RE: data storage terminology

Subject: RE: data storage terminology
From: Fred Ridder <docudoc -at- hotmail -dot- com>
To: <robert -at- lauriston -dot- com>, <techwr-l -at- lists -dot- techwr-l -dot- com>
Date: Fri, 18 Sep 2009 09:48:59 -0400

Robert Lauriston wrote:

> I wouldn't call that definitive, since among other issues they say TiB:
> What do we call a "standard" that's honored only in the publications
> of the body promulgating it? An ad-hoc nonstandard?
> On Thu, Sep 17, 2009 at 3:24 PM, Fred Ridder <docudoc -at- hotmail -dot- com> wrote:
> > An more definitive source for information on the subject is the NIST "Units" website:
> >
> >

First of all, note that I only wrote "more definitive". And since I was making the comparison to a couple of Wikipedia articles, the bar was set very low. There are a lot of people who consider Wikipedia completely unreliable for *anything*, and NIST must certainly be a step above that. (Although it's possible that the class of people who completely distrust Wikipedia are also those who completely distrust all governmental agencies.)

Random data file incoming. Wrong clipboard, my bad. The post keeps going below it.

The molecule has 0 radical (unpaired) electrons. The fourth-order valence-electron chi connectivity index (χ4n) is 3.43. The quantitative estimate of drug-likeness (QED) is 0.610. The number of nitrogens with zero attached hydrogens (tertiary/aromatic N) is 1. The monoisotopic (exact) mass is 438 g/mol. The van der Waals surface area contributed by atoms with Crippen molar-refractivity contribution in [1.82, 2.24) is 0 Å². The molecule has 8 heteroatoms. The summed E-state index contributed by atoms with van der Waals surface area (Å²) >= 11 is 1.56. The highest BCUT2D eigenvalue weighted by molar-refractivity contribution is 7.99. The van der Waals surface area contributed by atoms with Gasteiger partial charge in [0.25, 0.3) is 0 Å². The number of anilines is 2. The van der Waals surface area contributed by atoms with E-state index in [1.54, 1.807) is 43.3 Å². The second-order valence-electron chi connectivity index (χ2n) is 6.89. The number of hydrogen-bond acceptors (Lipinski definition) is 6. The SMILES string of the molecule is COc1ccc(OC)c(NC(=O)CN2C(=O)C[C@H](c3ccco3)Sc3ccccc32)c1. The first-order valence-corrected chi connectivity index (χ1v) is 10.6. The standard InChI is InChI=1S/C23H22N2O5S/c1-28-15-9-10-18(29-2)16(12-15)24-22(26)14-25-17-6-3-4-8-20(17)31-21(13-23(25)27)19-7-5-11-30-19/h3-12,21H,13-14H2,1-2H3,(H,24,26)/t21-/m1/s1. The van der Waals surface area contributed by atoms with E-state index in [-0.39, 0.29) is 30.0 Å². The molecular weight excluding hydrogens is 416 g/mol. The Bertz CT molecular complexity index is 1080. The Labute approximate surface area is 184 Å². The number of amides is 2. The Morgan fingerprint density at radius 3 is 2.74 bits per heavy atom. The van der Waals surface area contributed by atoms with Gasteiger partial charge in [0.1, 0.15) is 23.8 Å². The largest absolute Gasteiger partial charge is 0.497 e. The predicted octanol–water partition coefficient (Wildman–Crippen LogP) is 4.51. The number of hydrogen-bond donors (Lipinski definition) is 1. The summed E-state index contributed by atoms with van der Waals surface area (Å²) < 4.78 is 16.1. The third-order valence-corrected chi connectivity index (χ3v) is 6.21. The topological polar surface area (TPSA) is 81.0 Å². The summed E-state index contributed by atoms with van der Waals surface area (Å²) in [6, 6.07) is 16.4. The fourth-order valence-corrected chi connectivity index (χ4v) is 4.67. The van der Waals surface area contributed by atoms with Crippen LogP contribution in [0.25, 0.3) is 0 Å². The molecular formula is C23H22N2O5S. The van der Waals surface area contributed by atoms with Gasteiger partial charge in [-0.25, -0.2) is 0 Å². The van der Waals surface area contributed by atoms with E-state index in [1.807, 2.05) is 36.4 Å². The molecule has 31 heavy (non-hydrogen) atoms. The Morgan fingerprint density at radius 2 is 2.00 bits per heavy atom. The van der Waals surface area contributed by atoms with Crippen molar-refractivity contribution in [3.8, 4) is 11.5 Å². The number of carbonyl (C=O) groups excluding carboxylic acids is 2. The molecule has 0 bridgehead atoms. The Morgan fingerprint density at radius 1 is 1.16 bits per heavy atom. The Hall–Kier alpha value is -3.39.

But unless you're reading a different dictionary than I am, it seems to me that NIST *is* truly definitive because it is the organization that is chartered to define the standards. It's not their fault that most people have resisted their proposal. Enforcement is not part of their charter; they are not the units police. And the fact that people are not adopting the standard does not make it either ad hoc or a nonstandard.

Third, I don't think it's reasonable to dismiss the binary multiplier proposal out of hand as you seem to be doing. Some people may be willing to live with a 2.4% uncertainty in whether kilo means 1000 or 2^10, but by the time you get to tera, the uncertainty is nearly 10%. And it just seems crazy that we have a situation where 1 kb/s is *not* the same thing as 1 kbps.

Do I love kibi and mebi and tebi? Not at all. Do I use them? No, I don't, because my employer's style guide chooses not to recognize them. But do I agree with NIST that something like them is necessary to eliminate uncertainly in statements of data storage capacity? Yes, I do.

-Fred Ridder


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data storage terminology: From: Sam Lightbourne
Re: data storage terminology: From: Peter Neilson
Re: data storage terminology: From: Robert Lauriston

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